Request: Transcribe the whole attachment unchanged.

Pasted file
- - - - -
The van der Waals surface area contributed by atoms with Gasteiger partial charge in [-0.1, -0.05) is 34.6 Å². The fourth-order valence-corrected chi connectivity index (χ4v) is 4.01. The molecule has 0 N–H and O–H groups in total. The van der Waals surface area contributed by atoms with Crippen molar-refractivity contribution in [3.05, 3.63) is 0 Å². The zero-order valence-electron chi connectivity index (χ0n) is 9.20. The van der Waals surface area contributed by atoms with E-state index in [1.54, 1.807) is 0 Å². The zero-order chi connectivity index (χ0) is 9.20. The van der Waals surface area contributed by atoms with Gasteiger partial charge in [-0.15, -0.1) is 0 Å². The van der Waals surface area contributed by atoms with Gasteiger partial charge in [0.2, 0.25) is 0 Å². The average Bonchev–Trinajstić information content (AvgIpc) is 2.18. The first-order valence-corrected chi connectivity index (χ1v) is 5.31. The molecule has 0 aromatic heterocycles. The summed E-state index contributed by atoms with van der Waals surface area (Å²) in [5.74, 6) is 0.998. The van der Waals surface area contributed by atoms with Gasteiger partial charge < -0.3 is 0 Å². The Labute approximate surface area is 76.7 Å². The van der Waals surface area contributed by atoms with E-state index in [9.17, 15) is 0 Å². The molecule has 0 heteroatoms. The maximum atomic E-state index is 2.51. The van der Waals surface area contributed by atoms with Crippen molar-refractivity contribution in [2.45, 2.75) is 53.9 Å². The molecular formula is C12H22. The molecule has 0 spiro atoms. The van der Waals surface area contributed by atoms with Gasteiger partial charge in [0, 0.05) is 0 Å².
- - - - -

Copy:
The van der Waals surface area contributed by atoms with Gasteiger partial charge in [-0.1, -0.05) is 34.6 Å². The fourth-order valence-corrected chi connectivity index (χ4v) is 4.01. The molecule has 0 N–H and O–H groups in total. The van der Waals surface area contributed by atoms with Crippen molar-refractivity contribution in [3.05, 3.63) is 0 Å². The zero-order valence-electron chi connectivity index (χ0n) is 9.20. The van der Waals surface area contributed by atoms with E-state index in [1.54, 1.807) is 0 Å². The zero-order chi connectivity index (χ0) is 9.20. The van der Waals surface area contributed by atoms with Gasteiger partial charge in [-0.15, -0.1) is 0 Å². The van der Waals surface area contributed by atoms with Gasteiger partial charge in [0.2, 0.25) is 0 Å². The average Bonchev–Trinajstić information content (AvgIpc) is 2.18. The first-order valence-corrected chi connectivity index (χ1v) is 5.31. The molecule has 0 aromatic heterocycles. The summed E-state index contributed by atoms with van der Waals surface area (Å²) in [5.74, 6) is 0.998. The van der Waals surface area contributed by atoms with Gasteiger partial charge < -0.3 is 0 Å². The Labute approximate surface area is 76.7 Å². The van der Waals surface area contributed by atoms with E-state index in [9.17, 15) is 0 Å². The molecule has 0 heteroatoms. The maximum atomic E-state index is 2.51. The van der Waals surface area contributed by atoms with Crippen molar-refractivity contribution in [2.45, 2.75) is 53.9 Å². The molecular formula is C12H22. The molecule has 0 spiro atoms. The van der Waals surface area contributed by atoms with Gasteiger partial charge in [0, 0.05) is 0 Å².